Abstract: Osteoporotic fracture has a major impact upon health, both in terms of acute and long term disability and economic cost. Peak bone mass, achieved in early adulthood, is a major determinant of osteoporosis risk in later life. Poor early growth predicts reduced bone mass, and so risk of fracture in later life. Maternal lifestyle, body build and 25(OH) vitamin D status predict offspring bone mass. Recent work has suggested epigenetic mechanisms as key to these observations. This review will explore the role of the early environment in determining later osteoporotic fracture risk.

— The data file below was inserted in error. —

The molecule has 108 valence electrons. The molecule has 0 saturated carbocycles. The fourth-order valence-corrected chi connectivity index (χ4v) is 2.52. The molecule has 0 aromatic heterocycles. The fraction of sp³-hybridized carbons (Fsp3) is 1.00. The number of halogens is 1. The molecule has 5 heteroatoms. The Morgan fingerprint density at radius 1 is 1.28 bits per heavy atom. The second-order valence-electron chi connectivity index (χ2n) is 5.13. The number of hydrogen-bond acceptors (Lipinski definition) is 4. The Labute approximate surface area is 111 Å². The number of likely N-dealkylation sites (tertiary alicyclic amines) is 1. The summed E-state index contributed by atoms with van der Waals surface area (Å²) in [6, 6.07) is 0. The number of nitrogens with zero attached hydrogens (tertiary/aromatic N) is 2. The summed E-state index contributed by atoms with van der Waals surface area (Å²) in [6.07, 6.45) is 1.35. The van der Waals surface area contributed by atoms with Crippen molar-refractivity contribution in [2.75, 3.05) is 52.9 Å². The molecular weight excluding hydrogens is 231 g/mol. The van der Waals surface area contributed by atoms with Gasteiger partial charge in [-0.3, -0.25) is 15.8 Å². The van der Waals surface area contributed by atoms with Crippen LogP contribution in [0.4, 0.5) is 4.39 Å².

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Goodfellow, L.R.; Earl, S.; Cooper, C.; Harvey, N.C. Maternal Diet, Behaviour and Offspring Skeletal Health. Int. J. Environ. Res. Public Health 2010, 7, 1760-1772.
Goodfellow LR, Earl S, Cooper C, Harvey NC. Maternal Diet, Behaviour and Offspring Skeletal Health. International Journal of Environmental Research and Public Health. 2010; 7(4):1760-1772.
Goodfellow, Laura R.; Earl, Susannah; Cooper, Cyrus; Harvey, Nicholas C. 2010. "Maternal Diet, Behaviour and Offspring Skeletal Health." Int. J. Environ. Res. Public Health 7, no. 4: 1760-1772.